There are all kinds of boundaries you can set with your mom to help both of you keep the peace and stay in your own lane. And the same goes for you. I have friends who talk to their moms in disrespectful and hurtful ways. Boundaries keep mom safe, too. So, treat your mom with respect this season and stay out of her business if you want her to stay out of yours.

Controlling Mom: Compassion Compassion Compassion

Holidays are stressful and bring up all kinds of issues for every family. If you know she’s anxious, or her family stresses her out, be kind. If your mom struggles with mental health issues, then expecting her to be able to hear your needs or respect boundaries may be out of the question. If that’s the case, you need to practice radical self-care for yourself and radical acceptance and compassion for her. I’ll be writing more soon about what to do if you have a toxic mom, so we won’t get into that today.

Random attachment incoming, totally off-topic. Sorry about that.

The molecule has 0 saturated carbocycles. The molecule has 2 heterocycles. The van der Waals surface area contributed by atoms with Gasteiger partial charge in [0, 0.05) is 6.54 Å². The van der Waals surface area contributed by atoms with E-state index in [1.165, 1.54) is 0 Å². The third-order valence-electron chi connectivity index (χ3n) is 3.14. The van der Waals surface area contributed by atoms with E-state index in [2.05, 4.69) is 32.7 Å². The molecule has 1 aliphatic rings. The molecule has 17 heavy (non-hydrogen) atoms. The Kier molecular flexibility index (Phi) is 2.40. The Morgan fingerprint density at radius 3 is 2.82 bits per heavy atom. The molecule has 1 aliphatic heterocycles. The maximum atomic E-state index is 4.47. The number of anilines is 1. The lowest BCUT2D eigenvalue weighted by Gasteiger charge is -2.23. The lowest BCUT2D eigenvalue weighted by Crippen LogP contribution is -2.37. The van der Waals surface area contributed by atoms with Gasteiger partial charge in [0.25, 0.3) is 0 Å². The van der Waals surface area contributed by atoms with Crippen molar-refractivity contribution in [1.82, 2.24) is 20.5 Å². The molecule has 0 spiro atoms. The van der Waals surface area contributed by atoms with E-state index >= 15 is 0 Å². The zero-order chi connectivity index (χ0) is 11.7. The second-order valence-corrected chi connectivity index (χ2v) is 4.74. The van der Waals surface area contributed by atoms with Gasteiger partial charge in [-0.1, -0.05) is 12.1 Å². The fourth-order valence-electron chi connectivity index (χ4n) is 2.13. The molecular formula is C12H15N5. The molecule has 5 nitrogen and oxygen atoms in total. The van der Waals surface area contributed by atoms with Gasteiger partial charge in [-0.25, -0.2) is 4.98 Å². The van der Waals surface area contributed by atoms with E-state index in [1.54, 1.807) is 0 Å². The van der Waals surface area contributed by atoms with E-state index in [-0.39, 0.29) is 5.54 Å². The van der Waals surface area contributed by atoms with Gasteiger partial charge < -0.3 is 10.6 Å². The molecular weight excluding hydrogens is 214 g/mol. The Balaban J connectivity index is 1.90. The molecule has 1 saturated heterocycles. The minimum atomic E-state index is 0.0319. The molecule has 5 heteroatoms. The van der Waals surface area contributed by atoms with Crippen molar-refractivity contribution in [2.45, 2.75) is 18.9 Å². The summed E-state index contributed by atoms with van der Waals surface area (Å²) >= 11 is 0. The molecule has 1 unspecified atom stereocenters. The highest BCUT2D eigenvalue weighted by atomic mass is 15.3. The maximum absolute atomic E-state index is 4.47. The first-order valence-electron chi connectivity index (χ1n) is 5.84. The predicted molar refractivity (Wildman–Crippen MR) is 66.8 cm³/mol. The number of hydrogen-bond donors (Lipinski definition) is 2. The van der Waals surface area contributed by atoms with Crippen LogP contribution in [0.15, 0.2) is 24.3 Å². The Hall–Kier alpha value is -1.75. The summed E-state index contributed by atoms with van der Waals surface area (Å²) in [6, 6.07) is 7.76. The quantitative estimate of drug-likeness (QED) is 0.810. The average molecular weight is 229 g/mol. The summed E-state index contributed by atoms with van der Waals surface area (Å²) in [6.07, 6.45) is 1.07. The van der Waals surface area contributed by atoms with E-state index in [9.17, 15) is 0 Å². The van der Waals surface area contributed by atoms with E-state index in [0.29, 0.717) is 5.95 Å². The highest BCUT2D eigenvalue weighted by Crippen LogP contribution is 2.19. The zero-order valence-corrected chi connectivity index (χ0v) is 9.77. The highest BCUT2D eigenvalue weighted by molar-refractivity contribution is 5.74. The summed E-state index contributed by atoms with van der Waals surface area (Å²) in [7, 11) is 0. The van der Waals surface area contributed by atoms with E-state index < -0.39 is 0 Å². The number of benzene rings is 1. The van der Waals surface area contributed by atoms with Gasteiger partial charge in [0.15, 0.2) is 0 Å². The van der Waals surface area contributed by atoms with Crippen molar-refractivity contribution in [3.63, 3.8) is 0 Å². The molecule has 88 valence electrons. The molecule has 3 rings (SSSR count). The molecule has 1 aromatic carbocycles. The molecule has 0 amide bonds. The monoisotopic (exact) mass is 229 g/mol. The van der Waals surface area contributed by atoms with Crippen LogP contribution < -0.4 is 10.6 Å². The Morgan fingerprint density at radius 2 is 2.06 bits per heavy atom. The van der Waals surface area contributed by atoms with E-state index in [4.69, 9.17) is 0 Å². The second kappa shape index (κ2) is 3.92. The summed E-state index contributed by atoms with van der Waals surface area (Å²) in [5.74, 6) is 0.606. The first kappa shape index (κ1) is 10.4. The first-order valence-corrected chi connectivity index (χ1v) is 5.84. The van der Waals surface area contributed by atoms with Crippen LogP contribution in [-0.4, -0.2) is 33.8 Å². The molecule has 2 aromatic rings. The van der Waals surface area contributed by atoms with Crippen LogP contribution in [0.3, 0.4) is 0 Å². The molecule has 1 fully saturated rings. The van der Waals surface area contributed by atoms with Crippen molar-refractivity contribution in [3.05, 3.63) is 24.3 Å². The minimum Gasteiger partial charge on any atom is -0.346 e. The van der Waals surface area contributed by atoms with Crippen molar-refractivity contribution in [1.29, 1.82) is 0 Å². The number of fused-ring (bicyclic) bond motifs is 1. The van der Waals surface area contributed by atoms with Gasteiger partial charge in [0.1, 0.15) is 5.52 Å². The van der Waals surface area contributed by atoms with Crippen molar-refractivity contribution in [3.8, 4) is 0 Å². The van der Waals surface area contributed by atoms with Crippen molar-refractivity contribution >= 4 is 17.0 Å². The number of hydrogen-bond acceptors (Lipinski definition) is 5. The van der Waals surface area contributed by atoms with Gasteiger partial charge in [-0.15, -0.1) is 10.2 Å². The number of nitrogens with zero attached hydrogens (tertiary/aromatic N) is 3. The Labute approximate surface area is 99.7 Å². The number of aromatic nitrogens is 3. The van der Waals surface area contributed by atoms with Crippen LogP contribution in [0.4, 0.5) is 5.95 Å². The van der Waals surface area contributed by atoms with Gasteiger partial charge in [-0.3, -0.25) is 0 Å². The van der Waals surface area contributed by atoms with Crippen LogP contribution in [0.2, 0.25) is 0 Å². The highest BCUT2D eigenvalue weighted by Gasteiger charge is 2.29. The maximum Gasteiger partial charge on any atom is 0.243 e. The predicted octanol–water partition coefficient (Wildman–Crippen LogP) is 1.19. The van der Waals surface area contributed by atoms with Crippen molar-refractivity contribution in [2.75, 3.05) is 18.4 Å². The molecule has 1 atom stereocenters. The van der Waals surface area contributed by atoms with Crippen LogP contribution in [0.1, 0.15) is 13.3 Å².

You may have a lot more information and coping skills than your mom does, so use the holidays as an opportunity to be grateful for your knowledge and treat your mom like a team member, not an enemy. I know some moms are incredibly difficult, but consider whether what she’s doing is really toxic and harmful or if she’s just being annoying. There is a difference and it does matter. A mom who bothers you about getting married or eating enough probably cares about you and is just worried. Allow her the space to have those feelings and intentions. If she’s hurting you with her actions or criticism, make note of it and try not to let her get the better of you. Remember, you can always leave.

Controlling Mom: Coping Tools